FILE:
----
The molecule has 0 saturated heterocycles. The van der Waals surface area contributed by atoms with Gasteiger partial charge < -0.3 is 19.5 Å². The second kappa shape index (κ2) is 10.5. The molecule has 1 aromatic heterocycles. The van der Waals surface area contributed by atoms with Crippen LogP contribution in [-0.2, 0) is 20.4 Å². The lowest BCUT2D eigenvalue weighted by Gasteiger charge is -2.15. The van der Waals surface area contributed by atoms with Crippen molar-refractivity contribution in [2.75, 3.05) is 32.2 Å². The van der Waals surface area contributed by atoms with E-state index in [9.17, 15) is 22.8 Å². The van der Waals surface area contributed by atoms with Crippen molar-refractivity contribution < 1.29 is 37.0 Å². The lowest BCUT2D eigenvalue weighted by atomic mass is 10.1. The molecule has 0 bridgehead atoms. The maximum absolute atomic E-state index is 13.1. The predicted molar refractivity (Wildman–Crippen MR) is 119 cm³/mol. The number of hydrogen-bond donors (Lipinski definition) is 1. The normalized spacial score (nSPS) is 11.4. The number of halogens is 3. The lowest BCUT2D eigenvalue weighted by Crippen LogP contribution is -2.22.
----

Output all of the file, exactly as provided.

The molecule has 0 saturated heterocycles. The van der Waals surface area contributed by atoms with Gasteiger partial charge < -0.3 is 19.5 Å². The second kappa shape index (κ2) is 10.5. The molecule has 1 aromatic heterocycles. The van der Waals surface area contributed by atoms with Crippen LogP contribution in [-0.2, 0) is 20.4 Å². The lowest BCUT2D eigenvalue weighted by Gasteiger charge is -2.15. The van der Waals surface area contributed by atoms with Crippen molar-refractivity contribution in [2.75, 3.05) is 32.2 Å². The van der Waals surface area contributed by atoms with E-state index in [9.17, 15) is 22.8 Å². The van der Waals surface area contributed by atoms with Crippen molar-refractivity contribution < 1.29 is 37.0 Å². The lowest BCUT2D eigenvalue weighted by atomic mass is 10.1. The molecule has 0 bridgehead atoms. The maximum absolute atomic E-state index is 13.1. The predicted molar refractivity (Wildman–Crippen MR) is 119 cm³/mol. The number of hydrogen-bond donors (Lipinski definition) is 1. The normalized spacial score (nSPS) is 11.4. The number of halogens is 3. The lowest BCUT2D eigenvalue weighted by Crippen LogP contribution is -2.22.